More From The Rape Chapter From Far From The Tree By Andrew Solomon

Some statistics from Far From The Tree by Andrew Solomon

Studies have found that between twenty-five thousand and thirty-two thousand rape-related pregnancies occur each year in the United States. In a 1996 study of rape-related pregnancy, half of the subjects terminated their pregnancies; of the rest, two-thirds kept the child, one-fourth miscarried, and the rest gave the children up for adoption. Extrapolating from those figures, at least eight thousand women in this country keep rape-conceived children every year.

The psychology of these mothers thus far is fascinating because their reasoning for keeping these children. I keep vacillating back and forth on how I feel about this.


Reading From The Chapter on Rape From Far From the Tree By Andrew Solomon

This is one of those quotes from the book that I have never considered and really thought  thru.

One of the few organizations founded to address this vacuum, (speaking of children of rape), Stigma, Inc. took as its motto “Rape survivors are the victims….their children are the forgotten victims.”

Original caption states, "Dem. Rep. Congo...

Original caption states, “Dem. Rep. Congo: Meeting for Rape Victims Rape victims who have been successfully reintegrated into their communities assemble in a “peace hut” near Walungu, South Kivu in DRC. USAID-supported health programs have assisted rape victims with counseling, training, employment, and safe living environments.” (Photo credit: Wikipedia)

More From The Prodigies Chapter From Far From The Tree By Andrew Solomon

I have finished the chapter on prodigies from the book and I wanted to share this paragraph which sums up parenting of prodigies. I found this excellent as I hope you will.

“What few adults can do, even fewer children can do. In the grand scheme, however, genius is only marginally more astonishing than development itself. Small children go from nonverbal to verbal in two years, and to literate in five more. They can master several languages at the same time. They learn how the shapes of letters related to both sound and meaning. They grasp the abstract idea of numbers and the means by which numbers characterize everything around us. They ace all this while they are learning to walk, chew, perhaps throw a ball, perhaps develop a sense of humor. Parents of prodigies are intimidated and awestruck at what their children can do—but so, fittingly, are parents of children who are not prodigies. Remembering that is the surest way to remain sane when parenting a child whose skills dramatically differ from or radically exceed one’s own.”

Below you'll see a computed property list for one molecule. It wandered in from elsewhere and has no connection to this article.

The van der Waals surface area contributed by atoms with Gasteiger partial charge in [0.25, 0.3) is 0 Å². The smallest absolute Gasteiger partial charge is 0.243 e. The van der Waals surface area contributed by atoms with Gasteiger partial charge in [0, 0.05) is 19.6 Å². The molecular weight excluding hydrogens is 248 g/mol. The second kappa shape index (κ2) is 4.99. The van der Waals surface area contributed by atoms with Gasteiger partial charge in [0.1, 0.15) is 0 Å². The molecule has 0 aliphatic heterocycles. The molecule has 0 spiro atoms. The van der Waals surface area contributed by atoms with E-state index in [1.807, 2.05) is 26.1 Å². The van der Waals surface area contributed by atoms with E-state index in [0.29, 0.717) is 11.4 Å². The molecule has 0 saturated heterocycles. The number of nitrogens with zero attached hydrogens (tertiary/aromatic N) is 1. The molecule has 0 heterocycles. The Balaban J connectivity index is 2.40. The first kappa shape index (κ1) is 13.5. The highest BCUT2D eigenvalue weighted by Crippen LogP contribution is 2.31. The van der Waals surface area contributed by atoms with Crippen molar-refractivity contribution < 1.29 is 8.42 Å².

This book is remarkable and I highly recommend it to you even if this subject only interests you slightly. It is eye-opening from the standpoint of making you think outside of your comfort zone.


“Parenting” (Photo credit: vanhookc)

More From The Prodigies Chapter From Far From The Tree By Andrew Solomon

Embarrassing parents - swan duckling

Embarrassing parents – swan duckling (Photo credit: @Doug88888)

I wanted to share this from the Prodigies Chapter page 445.

Gore Vidal wrote, ‘Hatred of one parent or the other can make an Ivan the Terrible or a Hemingway: the protective love, however, of two devoted parents can absolutely destroy an artist.’ Early trauma and deprivation become the engines of some children’s creativity. One researcher reviewed a list of eminent people and found that more than half had lost a parent before age twenty-six—-triple the rate of the general population. A horrific upbringing can kill talent or bring it to life. It is a matter of having a match between how the parents act and what a particular child needs. Robert Sirota said, ‘It’s very easy to destroy a talent; it’s much less likely that nurture can create ability where none existed.”

Organizing My Reading

The Signal and the Noise

The Signal and the Noise (Photo credit: marklarson)

I have tried different methods in order to get the most out of my reading. In reading Far From The Tree, I have taken on a 962 page behemoth. I am enjoying it immensely, but instead of plowing through, I am trying a different method, since I (like our readers) have so much on our plates.

I am going to devote Sunday and Monday reading for magazines such as The Economist, The New Yorker and various newspapers. My goal is to look for articles or subjects that will allow me to develop mental models for better decision making in areas such as investing, voting on issues for our county, business decisions and other various needs.